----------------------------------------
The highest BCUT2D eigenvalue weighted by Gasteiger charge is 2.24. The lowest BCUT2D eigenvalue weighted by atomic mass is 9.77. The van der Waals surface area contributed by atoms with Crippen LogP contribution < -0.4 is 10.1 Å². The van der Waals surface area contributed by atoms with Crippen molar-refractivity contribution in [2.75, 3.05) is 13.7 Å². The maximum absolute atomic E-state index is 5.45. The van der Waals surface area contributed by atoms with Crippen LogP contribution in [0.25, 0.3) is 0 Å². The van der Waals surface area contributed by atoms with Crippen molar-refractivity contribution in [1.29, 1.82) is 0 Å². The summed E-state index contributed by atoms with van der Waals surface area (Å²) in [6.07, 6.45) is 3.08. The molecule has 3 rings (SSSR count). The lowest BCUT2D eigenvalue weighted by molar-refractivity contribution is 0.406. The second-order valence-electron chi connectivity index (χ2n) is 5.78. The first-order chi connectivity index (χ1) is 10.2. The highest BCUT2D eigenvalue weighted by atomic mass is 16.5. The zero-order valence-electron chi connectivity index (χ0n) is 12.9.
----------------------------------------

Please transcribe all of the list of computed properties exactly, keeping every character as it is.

The highest BCUT2D eigenvalue weighted by Gasteiger charge is 2.24. The lowest BCUT2D eigenvalue weighted by atomic mass is 9.77. The van der Waals surface area contributed by atoms with Crippen LogP contribution < -0.4 is 10.1 Å². The van der Waals surface area contributed by atoms with Crippen molar-refractivity contribution in [2.75, 3.05) is 13.7 Å². The maximum absolute atomic E-state index is 5.45. The van der Waals surface area contributed by atoms with Crippen LogP contribution in [0.25, 0.3) is 0 Å². The van der Waals surface area contributed by atoms with Crippen molar-refractivity contribution in [1.29, 1.82) is 0 Å². The summed E-state index contributed by atoms with van der Waals surface area (Å²) in [6.07, 6.45) is 3.08. The molecule has 3 rings (SSSR count). The lowest BCUT2D eigenvalue weighted by molar-refractivity contribution is 0.406. The second-order valence-electron chi connectivity index (χ2n) is 5.78. The first-order chi connectivity index (χ1) is 10.2. The highest BCUT2D eigenvalue weighted by atomic mass is 16.5. The zero-order valence-electron chi connectivity index (χ0n) is 12.9.